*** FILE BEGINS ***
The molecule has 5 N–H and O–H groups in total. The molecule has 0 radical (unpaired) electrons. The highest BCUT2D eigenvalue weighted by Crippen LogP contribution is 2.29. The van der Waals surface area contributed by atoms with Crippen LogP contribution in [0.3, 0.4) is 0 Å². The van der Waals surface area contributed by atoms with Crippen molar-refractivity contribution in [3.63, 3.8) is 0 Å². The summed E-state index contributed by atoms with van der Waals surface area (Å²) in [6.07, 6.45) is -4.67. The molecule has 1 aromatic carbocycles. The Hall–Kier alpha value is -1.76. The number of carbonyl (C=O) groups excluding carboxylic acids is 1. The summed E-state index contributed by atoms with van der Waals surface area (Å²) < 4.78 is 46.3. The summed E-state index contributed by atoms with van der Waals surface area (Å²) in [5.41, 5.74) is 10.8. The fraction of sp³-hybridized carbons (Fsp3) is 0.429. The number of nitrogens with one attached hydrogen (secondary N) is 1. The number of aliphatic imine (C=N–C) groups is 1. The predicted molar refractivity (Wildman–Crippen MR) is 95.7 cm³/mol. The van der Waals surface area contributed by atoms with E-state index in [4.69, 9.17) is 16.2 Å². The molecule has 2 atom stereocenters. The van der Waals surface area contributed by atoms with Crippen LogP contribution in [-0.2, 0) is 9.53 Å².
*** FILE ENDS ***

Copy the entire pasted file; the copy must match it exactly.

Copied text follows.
The molecule has 5 N–H and O–H groups in total. The molecule has 0 radical (unpaired) electrons. The highest BCUT2D eigenvalue weighted by Crippen LogP contribution is 2.29. The van der Waals surface area contributed by atoms with Crippen LogP contribution in [0.3, 0.4) is 0 Å². The van der Waals surface area contributed by atoms with Crippen molar-refractivity contribution in [3.63, 3.8) is 0 Å². The summed E-state index contributed by atoms with van der Waals surface area (Å²) in [6.07, 6.45) is -4.67. The molecule has 1 aromatic carbocycles. The Hall–Kier alpha value is -1.76. The number of carbonyl (C=O) groups excluding carboxylic acids is 1. The summed E-state index contributed by atoms with van der Waals surface area (Å²) < 4.78 is 46.3. The summed E-state index contributed by atoms with van der Waals surface area (Å²) in [5.41, 5.74) is 10.8. The fraction of sp³-hybridized carbons (Fsp3) is 0.429. The number of nitrogens with one attached hydrogen (secondary N) is 1. The number of aliphatic imine (C=N–C) groups is 1. The predicted molar refractivity (Wildman–Crippen MR) is 95.7 cm³/mol. The van der Waals surface area contributed by atoms with E-state index in [4.69, 9.17) is 16.2 Å². The molecule has 2 atom stereocenters. The van der Waals surface area contributed by atoms with Crippen LogP contribution in [-0.2, 0) is 9.53 Å².